Americans need robust local news outlets
Democracy is about membership in a local community. It can’t flourish without local journalism.
Last month, Alden Global Capital bought Tribune Publishing, owner of the Chicago Tribune and seven other local newspapers of record. Shareholders allowed the sale over the protests of journalists, who expect the hedge fund to do what it’s done elsewhere: gut the papers’ budgets for short-term profits. A billionaire investor reportedly considered challenging Alden but backed down when his plan to make the Tribune compete with the New York Times proved unviable.
But the United States doesn’t need another big national paper. It needs healthy news outlets—print, online, and broadcast—in local markets large and small. Many such outlets are now owned by Alden and other large companies, which typically downsize local newsrooms as they consolidate their coverage—and their profits—at the regional and national levels. Many other local papers have simply ceased publication. More than 2,100 have been lost since 2004. Numerous US counties now have no paper at all.
Those that remain are desperate for funding. Subscriptions and print ads have long been in decline; more recently, Google and Facebook have hoovered up most of the digital advertising, too. Some news outlets are quietly allowing article subjects to buy favorable coverage; others purport to be journalistic but lack fealty even to basic factual accuracy. This unprofessional, unreliable work is filling a void left by disinvestment in legitimate local journalism.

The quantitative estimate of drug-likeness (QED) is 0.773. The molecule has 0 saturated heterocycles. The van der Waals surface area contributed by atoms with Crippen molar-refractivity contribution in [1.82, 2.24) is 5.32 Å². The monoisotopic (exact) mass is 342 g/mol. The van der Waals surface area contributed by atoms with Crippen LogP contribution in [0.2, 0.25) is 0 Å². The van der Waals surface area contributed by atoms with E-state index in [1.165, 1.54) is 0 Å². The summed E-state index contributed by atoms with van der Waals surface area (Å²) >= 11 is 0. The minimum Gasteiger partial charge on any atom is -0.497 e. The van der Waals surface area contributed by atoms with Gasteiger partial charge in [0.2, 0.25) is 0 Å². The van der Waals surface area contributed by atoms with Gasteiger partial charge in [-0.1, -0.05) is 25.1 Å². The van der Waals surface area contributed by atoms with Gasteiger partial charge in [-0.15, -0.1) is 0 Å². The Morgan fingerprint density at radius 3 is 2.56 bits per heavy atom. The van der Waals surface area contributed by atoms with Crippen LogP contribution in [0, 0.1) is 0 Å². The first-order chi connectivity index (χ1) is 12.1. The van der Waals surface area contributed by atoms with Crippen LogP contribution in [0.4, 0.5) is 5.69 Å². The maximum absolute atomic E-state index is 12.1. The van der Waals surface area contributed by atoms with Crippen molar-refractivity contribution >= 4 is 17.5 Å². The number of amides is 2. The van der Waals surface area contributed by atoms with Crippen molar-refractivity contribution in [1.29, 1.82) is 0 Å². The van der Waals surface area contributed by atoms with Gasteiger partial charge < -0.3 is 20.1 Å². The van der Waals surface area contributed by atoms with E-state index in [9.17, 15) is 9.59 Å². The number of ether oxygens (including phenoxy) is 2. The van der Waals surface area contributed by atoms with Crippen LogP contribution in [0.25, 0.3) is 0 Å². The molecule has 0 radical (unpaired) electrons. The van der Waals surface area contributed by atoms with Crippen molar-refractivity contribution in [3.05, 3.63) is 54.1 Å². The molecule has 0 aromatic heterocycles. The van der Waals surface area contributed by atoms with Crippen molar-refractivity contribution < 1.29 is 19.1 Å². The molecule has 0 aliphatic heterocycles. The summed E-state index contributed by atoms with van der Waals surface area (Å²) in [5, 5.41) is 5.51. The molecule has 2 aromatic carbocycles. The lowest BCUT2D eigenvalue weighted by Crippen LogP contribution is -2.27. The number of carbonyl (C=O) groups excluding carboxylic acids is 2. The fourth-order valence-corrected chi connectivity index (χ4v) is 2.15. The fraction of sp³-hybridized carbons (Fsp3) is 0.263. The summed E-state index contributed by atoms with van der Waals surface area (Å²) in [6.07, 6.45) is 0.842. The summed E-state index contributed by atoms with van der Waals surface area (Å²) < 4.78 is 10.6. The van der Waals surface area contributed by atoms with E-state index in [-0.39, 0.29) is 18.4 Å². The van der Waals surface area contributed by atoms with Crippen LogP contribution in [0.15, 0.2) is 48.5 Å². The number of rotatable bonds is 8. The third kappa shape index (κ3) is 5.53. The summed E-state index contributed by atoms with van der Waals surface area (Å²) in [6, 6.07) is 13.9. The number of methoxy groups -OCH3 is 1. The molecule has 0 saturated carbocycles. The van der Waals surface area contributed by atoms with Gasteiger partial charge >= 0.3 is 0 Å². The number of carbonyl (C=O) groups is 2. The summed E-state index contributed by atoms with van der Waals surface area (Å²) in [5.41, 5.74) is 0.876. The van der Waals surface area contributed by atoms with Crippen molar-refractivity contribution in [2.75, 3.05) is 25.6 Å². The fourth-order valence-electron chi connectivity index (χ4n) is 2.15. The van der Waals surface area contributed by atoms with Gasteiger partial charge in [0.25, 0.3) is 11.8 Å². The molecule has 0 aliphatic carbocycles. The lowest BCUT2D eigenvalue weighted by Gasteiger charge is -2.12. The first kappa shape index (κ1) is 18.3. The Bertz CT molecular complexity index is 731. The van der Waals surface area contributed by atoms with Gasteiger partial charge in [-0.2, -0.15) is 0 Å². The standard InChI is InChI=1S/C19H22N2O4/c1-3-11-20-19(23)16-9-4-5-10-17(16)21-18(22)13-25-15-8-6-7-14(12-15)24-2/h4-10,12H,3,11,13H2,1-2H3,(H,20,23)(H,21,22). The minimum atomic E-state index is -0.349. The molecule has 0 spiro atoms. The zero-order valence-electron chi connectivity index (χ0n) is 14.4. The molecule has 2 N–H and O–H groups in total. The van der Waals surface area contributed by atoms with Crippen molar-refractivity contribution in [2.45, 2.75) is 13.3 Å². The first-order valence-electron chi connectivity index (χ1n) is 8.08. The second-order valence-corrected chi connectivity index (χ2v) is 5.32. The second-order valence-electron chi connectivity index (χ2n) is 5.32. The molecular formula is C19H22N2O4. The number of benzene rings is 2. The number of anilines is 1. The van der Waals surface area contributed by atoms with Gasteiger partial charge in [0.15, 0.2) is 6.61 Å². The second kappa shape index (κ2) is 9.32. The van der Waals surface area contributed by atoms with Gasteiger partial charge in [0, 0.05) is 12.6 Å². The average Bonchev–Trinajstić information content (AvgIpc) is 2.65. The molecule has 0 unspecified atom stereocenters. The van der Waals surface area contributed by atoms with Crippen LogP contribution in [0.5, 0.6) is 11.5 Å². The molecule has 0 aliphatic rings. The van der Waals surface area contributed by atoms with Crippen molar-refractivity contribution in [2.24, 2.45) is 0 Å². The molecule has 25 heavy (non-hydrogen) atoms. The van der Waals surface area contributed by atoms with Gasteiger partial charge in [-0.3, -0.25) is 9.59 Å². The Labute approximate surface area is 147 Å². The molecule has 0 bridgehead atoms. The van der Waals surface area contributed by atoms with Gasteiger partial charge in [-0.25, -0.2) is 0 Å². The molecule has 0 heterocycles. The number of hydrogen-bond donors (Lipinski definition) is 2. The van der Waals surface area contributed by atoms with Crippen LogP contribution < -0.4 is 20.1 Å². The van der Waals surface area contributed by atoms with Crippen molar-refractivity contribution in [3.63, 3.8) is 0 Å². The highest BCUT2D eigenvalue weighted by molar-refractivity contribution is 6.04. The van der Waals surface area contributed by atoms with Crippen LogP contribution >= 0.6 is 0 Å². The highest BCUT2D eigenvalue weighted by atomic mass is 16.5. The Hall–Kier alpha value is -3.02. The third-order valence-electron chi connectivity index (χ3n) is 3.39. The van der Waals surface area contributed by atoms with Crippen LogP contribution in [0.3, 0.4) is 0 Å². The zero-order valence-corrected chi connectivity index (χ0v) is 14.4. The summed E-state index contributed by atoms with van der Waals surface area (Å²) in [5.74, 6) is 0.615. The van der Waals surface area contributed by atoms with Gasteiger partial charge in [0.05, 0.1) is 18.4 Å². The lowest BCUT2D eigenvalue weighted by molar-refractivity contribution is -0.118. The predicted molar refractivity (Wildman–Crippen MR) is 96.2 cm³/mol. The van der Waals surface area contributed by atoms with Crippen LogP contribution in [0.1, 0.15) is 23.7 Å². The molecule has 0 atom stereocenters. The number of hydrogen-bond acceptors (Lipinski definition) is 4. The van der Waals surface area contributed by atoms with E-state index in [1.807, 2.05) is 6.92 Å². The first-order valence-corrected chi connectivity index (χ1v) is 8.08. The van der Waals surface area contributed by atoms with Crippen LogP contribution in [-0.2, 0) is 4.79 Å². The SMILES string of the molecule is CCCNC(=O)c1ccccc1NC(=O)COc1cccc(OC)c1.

Democracy can’t flourish without public access to fair, reliable information. And the much-discussed American problem of media disinformation and epistemic chaos isn’t just national—it’s local. Attacks on voting rights are happening at state and local levels, buttressed by false allegations of state and local voting irregularities. It is not enough for Americans elsewhere to be alarmed from a distance. The solutions will have to be substantially local as well.
Democratic engagement, after all, is fundamentally about a sense of membership in a local community, and the public policies that affect Americans’ lives are largely determined at state and local levels. All this requires local journalism—to inform people, to help anchor a community, and to hold government accountable.
What can be done to shore up local news? Some publishers are turning to antitrust law, bringing cases against big media mergers and Big Tech ad shares. Some papers have done well under wealthy, civic-minded local owners. The nonprofit model has attracted a few papers, along with sustaining a lot of public radio stations. New Jersey has led the way on state support for journalism, channeled through an independently managed nonprofit. Larger cities could follow New York’s lead and require government ad buys to prioritize local media.
None of these is a singular, scalable solution, and each assumes something more fundamental: citizens who support local journalism. In surveys, Americans praise their local news outlets. But do they buy subscriptions and ads? Do they defend these outlets from attacks motivated by political animus or investor greed?
In March, a struggling paper in Kansas City ran a blank front page to make a point: Will you miss us when we’re gone? People who answer yes need to do their part to try to save local news.
A version of this article appears in the print edition under the title “Towns without news.”